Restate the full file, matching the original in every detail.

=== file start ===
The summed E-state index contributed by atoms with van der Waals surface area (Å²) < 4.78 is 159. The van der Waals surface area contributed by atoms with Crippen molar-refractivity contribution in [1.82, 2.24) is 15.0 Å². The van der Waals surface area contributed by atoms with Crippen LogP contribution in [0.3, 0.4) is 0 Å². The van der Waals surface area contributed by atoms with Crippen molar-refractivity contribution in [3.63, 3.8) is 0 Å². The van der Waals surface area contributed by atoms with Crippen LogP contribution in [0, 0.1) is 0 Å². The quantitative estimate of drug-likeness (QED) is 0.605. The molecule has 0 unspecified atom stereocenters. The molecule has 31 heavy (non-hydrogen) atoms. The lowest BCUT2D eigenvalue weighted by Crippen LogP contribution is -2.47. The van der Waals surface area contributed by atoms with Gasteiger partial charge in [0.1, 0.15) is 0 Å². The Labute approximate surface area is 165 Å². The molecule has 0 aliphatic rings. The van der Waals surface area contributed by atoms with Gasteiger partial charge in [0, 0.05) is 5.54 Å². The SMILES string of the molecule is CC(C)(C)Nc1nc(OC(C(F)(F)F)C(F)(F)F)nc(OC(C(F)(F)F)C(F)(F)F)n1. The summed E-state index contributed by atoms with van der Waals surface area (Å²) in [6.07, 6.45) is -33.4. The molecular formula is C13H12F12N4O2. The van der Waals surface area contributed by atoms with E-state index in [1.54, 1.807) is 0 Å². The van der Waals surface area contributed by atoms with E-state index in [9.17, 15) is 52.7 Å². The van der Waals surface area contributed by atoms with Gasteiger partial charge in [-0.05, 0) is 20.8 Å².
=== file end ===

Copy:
The summed E-state index contributed by atoms with van der Waals surface area (Å²) < 4.78 is 159. The van der Waals surface area contributed by atoms with Crippen molar-refractivity contribution in [1.82, 2.24) is 15.0 Å². The van der Waals surface area contributed by atoms with Crippen LogP contribution in [0.3, 0.4) is 0 Å². The van der Waals surface area contributed by atoms with Crippen molar-refractivity contribution in [3.63, 3.8) is 0 Å². The van der Waals surface area contributed by atoms with Crippen LogP contribution in [0, 0.1) is 0 Å². The quantitative estimate of drug-likeness (QED) is 0.605. The molecule has 0 unspecified atom stereocenters. The molecule has 31 heavy (non-hydrogen) atoms. The lowest BCUT2D eigenvalue weighted by Crippen LogP contribution is -2.47. The van der Waals surface area contributed by atoms with Gasteiger partial charge in [0.1, 0.15) is 0 Å². The Labute approximate surface area is 165 Å². The molecule has 0 aliphatic rings. The van der Waals surface area contributed by atoms with Gasteiger partial charge in [0, 0.05) is 5.54 Å². The SMILES string of the molecule is CC(C)(C)Nc1nc(OC(C(F)(F)F)C(F)(F)F)nc(OC(C(F)(F)F)C(F)(F)F)n1. The summed E-state index contributed by atoms with van der Waals surface area (Å²) in [6.07, 6.45) is -33.4. The molecular formula is C13H12F12N4O2. The van der Waals surface area contributed by atoms with E-state index in [1.54, 1.807) is 0 Å². The van der Waals surface area contributed by atoms with E-state index in [9.17, 15) is 52.7 Å². The van der Waals surface area contributed by atoms with Gasteiger partial charge in [-0.05, 0) is 20.8 Å².